Apple is the world’s most valuable company, a standard bearer for the U.S. tech industry, and it owns some of the most recognizable brands on the planet. The U.S. government has used the White House's bully pulpit to chastise other countries, including China, for technological eavesdropping but is now asking Apple for the keys to one of its most popular products.
Given the stakes and global influence of the players involved, experts and privacy advocates say Apple’s battle with the FBI over its demand for access to files stored on a terrorist’s iPhone will have a worldwide impact.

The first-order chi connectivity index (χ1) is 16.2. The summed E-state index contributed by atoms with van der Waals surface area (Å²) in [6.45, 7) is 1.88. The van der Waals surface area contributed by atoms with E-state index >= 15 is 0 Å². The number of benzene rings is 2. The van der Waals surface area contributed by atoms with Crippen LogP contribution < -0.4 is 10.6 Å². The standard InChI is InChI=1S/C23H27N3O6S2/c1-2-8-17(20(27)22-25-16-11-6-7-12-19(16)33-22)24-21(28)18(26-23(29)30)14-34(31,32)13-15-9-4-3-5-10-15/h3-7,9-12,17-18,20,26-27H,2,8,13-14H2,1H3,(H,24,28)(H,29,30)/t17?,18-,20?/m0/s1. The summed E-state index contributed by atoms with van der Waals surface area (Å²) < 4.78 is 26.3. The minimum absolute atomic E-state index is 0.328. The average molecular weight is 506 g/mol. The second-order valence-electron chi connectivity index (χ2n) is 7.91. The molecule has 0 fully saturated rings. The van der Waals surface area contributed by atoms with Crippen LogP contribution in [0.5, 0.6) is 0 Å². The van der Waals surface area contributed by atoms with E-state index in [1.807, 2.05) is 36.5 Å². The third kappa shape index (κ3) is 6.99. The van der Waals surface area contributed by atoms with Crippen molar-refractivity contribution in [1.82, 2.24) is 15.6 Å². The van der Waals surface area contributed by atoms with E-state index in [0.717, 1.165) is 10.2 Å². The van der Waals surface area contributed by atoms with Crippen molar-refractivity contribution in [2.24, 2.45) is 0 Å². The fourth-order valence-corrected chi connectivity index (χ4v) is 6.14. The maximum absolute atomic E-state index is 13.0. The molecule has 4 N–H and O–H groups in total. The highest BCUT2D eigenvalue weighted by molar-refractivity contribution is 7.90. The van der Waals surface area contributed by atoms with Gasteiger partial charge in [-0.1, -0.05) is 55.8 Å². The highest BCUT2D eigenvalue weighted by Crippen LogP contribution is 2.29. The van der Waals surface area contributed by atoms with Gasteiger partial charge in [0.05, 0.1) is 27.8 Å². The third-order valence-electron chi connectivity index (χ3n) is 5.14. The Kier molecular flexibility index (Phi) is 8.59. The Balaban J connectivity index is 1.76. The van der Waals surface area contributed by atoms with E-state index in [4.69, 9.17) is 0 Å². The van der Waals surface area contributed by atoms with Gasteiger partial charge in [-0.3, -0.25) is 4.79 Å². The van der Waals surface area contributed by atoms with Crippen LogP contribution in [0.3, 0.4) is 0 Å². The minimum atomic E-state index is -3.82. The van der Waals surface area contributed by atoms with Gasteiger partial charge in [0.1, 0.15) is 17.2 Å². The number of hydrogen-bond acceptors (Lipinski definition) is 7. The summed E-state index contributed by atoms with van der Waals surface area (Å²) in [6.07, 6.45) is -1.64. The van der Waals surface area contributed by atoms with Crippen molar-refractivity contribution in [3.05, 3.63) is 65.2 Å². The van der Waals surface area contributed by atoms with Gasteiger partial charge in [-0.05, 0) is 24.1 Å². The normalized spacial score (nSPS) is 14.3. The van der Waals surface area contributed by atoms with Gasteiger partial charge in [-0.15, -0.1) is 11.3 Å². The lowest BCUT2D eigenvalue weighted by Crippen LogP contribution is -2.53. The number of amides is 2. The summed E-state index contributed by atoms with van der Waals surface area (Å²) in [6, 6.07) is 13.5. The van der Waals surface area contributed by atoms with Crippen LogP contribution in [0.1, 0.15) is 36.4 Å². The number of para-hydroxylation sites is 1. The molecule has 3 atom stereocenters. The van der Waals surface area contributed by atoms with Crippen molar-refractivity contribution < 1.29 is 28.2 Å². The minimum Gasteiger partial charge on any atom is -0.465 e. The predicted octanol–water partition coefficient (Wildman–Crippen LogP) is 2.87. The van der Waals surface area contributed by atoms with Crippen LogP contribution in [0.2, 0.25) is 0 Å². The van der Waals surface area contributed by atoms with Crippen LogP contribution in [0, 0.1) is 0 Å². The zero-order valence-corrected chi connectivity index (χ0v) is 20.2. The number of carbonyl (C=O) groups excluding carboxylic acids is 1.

A California judge earlier this week sided with the FBI and ordered the company to help the FBI hack the iPhone 5C belonging to San Bernardino shooter Syed Farook. Apple is expected to file an appeal in the coming days.
Depending on how it all plays out, the case could lead to increased pressure on Apple and other tech companies to give governments — including authoritarian regimes like China and Russia — greater access to smartphone users’ information, including that belonging to visitors from the U.S. It would be hard for the White House or State Department to protest such moves while asking Apple to give up its secrets.
The case offers few simple right and wrong answers. On the one hand, Apple says giving governments special access to its iPhone would open up a huge opportunity for unauthorized parties, from hackers to rogue agencies, to undermine the security of these devices. That could put hundreds of millions of iPhone owners’ data at risk globally.